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Local News

Volunteers cut, plant and mulch at Abraham Lincoln National Cemetery in Elwood

Volunteers clear trees and debris Wednesday, Sept. 20, 2017, from Abraham Lincoln National Cemetery in Elwood, Ill.
Volunteers clear trees and debris Wednesday, Sept. 20, 2017, from Abraham Lincoln National Cemetery in Elwood, Ill.

ELWOOD – Volunteer arborists returned to Abraham Lincoln National Cemetery on Wednesday, cutting, chipping and planting with donated labor, equipment and trees in a national campaign to help veterans cemeteries.

"There are a lot of enthusiastic horticulturalists and tree workers here today," said Joliet City Arborist Jim Teiber, who was team leader for the volunteer effort in Elwood.

More than 60 volunteers came, which Teiber termed "a great turnout."

They were from 10 different companies and organizations that sent help in what is called "Saluting Branches." Nationwide, volunteers were at 47 veterans cemeteries.

It was the first year of participation for NJ Ryan Tree & Landscape out of DeKalb, which sent its entire work crew and a dozen pieces of equipment to Abraham Lincoln National Cemetery.

"This is all we're doing today," said Joseph Ryan, one of the family owners of the company. "I want to keep our guys out here all day."

The Ryan crews were clearing out dead trees from a section of the cemetery's Memorial Walk. Volunteers for three straight years have been removing dead trees and invasive brush from the cemetery section each year.

"I want to button up this area over here," Ryan said. "I want to make it 100 percent."

He planned to return next week with autumn blaze maples and white oaks to plant along Memorial Walk.

Other crews were planting black eyed susans and purple coneflowers – perennials that in future years will add a display of yellow and purple – near the cemetery entrance.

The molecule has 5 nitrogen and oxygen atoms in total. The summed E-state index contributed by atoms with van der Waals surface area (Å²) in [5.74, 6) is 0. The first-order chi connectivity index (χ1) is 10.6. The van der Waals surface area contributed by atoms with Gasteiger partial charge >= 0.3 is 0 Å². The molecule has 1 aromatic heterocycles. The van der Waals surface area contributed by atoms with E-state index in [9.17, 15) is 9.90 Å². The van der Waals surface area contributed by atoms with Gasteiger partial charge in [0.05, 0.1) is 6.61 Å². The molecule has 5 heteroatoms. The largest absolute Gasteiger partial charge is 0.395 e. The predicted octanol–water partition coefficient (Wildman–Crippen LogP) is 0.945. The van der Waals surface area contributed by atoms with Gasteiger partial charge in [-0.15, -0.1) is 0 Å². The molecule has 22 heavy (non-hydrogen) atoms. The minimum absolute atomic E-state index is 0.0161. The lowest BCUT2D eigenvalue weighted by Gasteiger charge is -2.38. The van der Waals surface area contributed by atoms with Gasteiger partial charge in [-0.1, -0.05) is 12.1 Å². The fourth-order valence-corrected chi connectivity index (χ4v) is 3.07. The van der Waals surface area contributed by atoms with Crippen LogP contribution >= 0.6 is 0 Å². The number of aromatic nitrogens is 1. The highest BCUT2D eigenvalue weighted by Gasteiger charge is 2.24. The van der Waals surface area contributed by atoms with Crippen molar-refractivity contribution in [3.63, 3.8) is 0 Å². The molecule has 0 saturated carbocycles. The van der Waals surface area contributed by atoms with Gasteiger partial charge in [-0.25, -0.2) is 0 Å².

Stump's Tree Care from Joliet turned out for a third consecutive year for the effort.

Supervisor Jeff Marrs from Stump's said he does it for the veterans buried at Abraham Lincoln National Cemetery.

"I have friends and relatives who are buried here. It's a way to give back," Marrs said.

The Lutheran Early Response Team, a church organization that sends help to disaster scenes, brought 15 people to the cemetery, many of them with experience clearing brush and fallen trees, said Clay Arnold with the group.

"We have chainsaw people. We have draggers," Arnold said. "When the chain saw people cut the trees down, the draggers drag them out."

Other companies and organizations with volunteers at the cemetery were: Cantigny VFW Post 367 in Joliet, Morton Arboretum, Wheaton Nurseries, Green Scene, Acres Group and Kramer Tree Service.

Other companies donated trees or funds for plants.They included: The Fields, Green Glen Nursery, Arbor Tek Services and Chicagoland Wholesale Mulch. Milano Bakery provided food.

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